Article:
Relationship between subjective effects of cocaine and dopamine transporter occupancy

N. D. Volkow, G. J. Wang, M. W. Fischman, R. W. Foltint, J. S. Fowler, N. N. Abumrad, S. Vitkun, J. Logan, S. J. Gatley, N. Pappas, Robert Hitzemann, C. E. Shea

Research output: Contribution to journalArticle

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Abstract

Cocaine is believed to work by blocking the dopamine transporter (DAT) and thereby increasing the availability of free dopamine within the brain. Although this concept is central to current cocaine research and to treatment development, a direct relationship between DAT blockade and the subjective effects of cocaine has not been demonstrated in humans. We have used positron emission tomography to determine what level of DAT occupancy is required to produce a subjective 'high' in human volunteers who regularly abuse cocaine. We report here that intravenous cocaine at doses commonly abused by humans (0.3-0.6 mg kg-1) blocked between 60 and 77% of DAT sites in these subjects. The magnitude of the self-reported high was correlated with the degree of DAT occupancy, and at least 47% of the transporters had to be blocked for subjects to perceive cocaine's effects. Furthermore, the time course for the high paralleled that of cocaine concentration within the striatum, a brain region implicated in the control of motivation and reward. This is the first demonstration in humans that the doses used by cocaine abusers lead to significant blockade of DAT, and that this blockade is associated with the subjective effects of cocaine. Although these findings provide justification to target the DAT for medication development they suggest that for drugs to be effective in blocking cocaine's effects they would have to be given at doses that achieve almost complete DAT occupancy.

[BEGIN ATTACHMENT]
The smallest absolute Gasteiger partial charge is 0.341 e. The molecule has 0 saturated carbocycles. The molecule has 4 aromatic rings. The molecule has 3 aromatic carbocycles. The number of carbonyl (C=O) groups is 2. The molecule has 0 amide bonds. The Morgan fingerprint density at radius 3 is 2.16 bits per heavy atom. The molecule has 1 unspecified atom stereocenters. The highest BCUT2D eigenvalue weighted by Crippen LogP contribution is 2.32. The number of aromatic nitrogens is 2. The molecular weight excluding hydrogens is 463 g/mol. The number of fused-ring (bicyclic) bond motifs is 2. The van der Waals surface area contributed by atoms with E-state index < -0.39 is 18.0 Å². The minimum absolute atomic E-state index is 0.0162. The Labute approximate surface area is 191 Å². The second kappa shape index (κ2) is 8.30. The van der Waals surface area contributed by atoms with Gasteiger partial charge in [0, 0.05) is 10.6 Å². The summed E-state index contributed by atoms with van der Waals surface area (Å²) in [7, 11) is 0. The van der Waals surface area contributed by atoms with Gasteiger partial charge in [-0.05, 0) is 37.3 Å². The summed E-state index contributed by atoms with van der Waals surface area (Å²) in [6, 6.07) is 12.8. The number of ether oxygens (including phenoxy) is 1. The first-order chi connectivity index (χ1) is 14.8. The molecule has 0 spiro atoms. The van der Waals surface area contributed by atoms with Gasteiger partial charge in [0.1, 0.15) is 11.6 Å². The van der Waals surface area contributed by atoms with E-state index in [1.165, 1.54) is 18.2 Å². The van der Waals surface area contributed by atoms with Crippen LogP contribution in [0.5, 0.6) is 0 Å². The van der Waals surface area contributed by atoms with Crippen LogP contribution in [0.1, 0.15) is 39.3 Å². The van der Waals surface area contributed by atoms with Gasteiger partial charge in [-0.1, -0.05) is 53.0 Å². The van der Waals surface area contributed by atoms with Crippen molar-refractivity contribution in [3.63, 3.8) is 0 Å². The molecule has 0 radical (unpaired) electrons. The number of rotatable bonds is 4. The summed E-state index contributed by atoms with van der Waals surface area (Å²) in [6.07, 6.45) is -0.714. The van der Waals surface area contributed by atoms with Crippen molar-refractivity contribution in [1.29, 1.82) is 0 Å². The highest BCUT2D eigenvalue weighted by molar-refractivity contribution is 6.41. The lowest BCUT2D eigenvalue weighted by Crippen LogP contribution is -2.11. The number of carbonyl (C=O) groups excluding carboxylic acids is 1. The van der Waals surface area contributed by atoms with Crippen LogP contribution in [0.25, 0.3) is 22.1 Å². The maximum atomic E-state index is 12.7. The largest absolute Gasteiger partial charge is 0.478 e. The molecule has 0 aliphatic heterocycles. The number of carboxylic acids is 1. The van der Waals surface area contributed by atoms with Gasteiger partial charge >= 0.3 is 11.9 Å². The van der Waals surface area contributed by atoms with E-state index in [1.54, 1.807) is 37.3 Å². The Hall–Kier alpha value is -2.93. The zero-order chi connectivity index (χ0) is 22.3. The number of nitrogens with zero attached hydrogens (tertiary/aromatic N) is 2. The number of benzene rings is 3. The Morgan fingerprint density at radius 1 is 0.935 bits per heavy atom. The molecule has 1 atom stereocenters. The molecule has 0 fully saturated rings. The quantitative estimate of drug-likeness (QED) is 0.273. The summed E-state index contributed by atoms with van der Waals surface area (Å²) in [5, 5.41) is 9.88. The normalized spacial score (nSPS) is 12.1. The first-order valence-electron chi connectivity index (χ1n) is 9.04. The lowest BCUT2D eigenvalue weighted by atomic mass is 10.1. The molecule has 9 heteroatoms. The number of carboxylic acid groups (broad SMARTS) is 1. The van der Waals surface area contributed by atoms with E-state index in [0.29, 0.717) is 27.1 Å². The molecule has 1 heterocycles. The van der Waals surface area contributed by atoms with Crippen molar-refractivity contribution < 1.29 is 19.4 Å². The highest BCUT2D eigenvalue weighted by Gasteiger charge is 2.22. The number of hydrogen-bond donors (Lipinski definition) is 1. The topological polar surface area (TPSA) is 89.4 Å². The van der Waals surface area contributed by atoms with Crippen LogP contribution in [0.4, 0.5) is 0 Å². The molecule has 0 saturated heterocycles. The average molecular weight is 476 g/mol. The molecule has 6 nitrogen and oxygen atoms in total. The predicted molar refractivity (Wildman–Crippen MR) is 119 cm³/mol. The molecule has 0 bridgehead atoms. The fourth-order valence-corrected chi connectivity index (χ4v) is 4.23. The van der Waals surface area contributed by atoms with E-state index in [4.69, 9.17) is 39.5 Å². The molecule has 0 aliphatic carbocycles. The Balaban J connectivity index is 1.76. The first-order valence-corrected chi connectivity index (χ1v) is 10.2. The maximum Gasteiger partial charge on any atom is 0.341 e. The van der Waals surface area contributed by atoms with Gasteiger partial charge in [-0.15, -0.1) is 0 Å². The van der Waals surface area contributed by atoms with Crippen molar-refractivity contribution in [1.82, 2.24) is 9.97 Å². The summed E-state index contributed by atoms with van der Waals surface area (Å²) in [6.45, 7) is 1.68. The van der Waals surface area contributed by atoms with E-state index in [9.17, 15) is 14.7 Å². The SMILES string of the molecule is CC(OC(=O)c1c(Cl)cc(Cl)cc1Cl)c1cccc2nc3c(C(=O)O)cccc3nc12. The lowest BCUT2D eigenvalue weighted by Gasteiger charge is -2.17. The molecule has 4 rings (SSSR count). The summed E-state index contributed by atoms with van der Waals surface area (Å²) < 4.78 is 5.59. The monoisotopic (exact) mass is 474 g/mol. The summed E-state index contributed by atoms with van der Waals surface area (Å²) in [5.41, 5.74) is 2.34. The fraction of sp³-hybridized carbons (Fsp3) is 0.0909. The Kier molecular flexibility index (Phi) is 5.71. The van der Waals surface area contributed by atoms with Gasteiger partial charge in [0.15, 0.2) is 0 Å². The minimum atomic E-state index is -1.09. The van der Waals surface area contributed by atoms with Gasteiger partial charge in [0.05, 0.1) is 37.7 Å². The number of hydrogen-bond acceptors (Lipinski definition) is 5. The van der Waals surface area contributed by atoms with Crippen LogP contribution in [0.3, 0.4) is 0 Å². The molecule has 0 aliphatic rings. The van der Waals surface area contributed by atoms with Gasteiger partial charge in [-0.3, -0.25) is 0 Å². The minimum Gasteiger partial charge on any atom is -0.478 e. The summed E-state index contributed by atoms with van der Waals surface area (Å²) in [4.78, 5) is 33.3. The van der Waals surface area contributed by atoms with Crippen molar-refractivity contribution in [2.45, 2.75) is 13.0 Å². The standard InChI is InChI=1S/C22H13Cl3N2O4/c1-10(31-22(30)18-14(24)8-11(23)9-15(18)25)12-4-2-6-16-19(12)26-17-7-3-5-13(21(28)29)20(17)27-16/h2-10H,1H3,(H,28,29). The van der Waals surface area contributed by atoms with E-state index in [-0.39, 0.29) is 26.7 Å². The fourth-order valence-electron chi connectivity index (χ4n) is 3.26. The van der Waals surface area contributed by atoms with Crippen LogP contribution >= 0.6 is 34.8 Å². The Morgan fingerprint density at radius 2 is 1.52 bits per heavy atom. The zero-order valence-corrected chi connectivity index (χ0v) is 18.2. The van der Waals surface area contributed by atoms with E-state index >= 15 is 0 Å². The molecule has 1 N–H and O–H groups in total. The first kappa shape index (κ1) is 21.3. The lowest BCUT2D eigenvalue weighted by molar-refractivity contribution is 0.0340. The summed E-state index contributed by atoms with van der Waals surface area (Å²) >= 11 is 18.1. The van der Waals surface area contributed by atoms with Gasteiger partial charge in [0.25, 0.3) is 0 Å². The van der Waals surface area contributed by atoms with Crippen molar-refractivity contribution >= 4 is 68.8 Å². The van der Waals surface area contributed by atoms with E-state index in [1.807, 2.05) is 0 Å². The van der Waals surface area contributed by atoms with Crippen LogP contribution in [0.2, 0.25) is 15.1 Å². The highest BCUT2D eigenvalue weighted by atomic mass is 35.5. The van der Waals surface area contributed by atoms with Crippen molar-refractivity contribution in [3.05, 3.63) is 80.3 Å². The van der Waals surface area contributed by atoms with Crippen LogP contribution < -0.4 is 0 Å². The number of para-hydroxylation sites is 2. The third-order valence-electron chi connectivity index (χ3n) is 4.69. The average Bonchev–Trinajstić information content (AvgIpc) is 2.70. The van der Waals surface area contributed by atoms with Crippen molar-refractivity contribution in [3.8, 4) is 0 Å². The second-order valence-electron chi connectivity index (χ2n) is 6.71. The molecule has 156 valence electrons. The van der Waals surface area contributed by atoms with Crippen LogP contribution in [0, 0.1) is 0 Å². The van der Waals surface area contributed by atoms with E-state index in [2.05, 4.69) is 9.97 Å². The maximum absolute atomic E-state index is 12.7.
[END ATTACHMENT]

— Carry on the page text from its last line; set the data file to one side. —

Original languageEnglish (US)
Pages (from-to)827-830
Number of pages4
JournalNature
Volume386
Issue number6627
StatePublished - Apr 24 1997
Externally publishedYes

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Dopamine Plasma Membrane Transport Proteins
Cocaine
Cocaine-Related Disorders
Brain
Reward
Positron-Emission Tomography
Motivation
Volunteers
Dopamine

ASJC Scopus subject areas

  • General

Cite this

Volkow, N. D., Wang, G. J., Fischman, M. W., Foltint, R. W., Fowler, J. S., Abumrad, N. N., ... Shea, C. E. (1997). Relationship between subjective effects of cocaine and dopamine transporter occupancy. Nature, 386(6627), 827-830.

Relationship between subjective effects of cocaine and dopamine transporter occupancy. / Volkow, N. D.; Wang, G. J.; Fischman, M. W.; Foltint, R. W.; Fowler, J. S.; Abumrad, N. N.; Vitkun, S.; Logan, J.; Gatley, S. J.; Pappas, N.; Hitzemann, Robert; Shea, C. E.

In: Nature, Vol. 386, No. 6627, 24.04.1997, p. 827-830.

Research output: Contribution to journalArticle

Volkow, ND, Wang, GJ, Fischman, MW, Foltint, RW, Fowler, JS, Abumrad, NN, Vitkun, S, Logan, J, Gatley, SJ, Pappas, N, Hitzemann, R & Shea, CE 1997, 'Relationship between subjective effects of cocaine and dopamine transporter occupancy', Nature, vol. 386, no. 6627, pp. 827-830.
Volkow ND, Wang GJ, Fischman MW, Foltint RW, Fowler JS, Abumrad NN et al. Relationship between subjective effects of cocaine and dopamine transporter occupancy. Nature. 1997 Apr 24;386(6627):827-830.
Volkow, N. D. ; Wang, G. J. ; Fischman, M. W. ; Foltint, R. W. ; Fowler, J. S. ; Abumrad, N. N. ; Vitkun, S. ; Logan, J. ; Gatley, S. J. ; Pappas, N. ; Hitzemann, Robert ; Shea, C. E. / Relationship between subjective effects of cocaine and dopamine transporter occupancy. In: Nature. 1997 ; Vol. 386, No. 6627. pp. 827-830.
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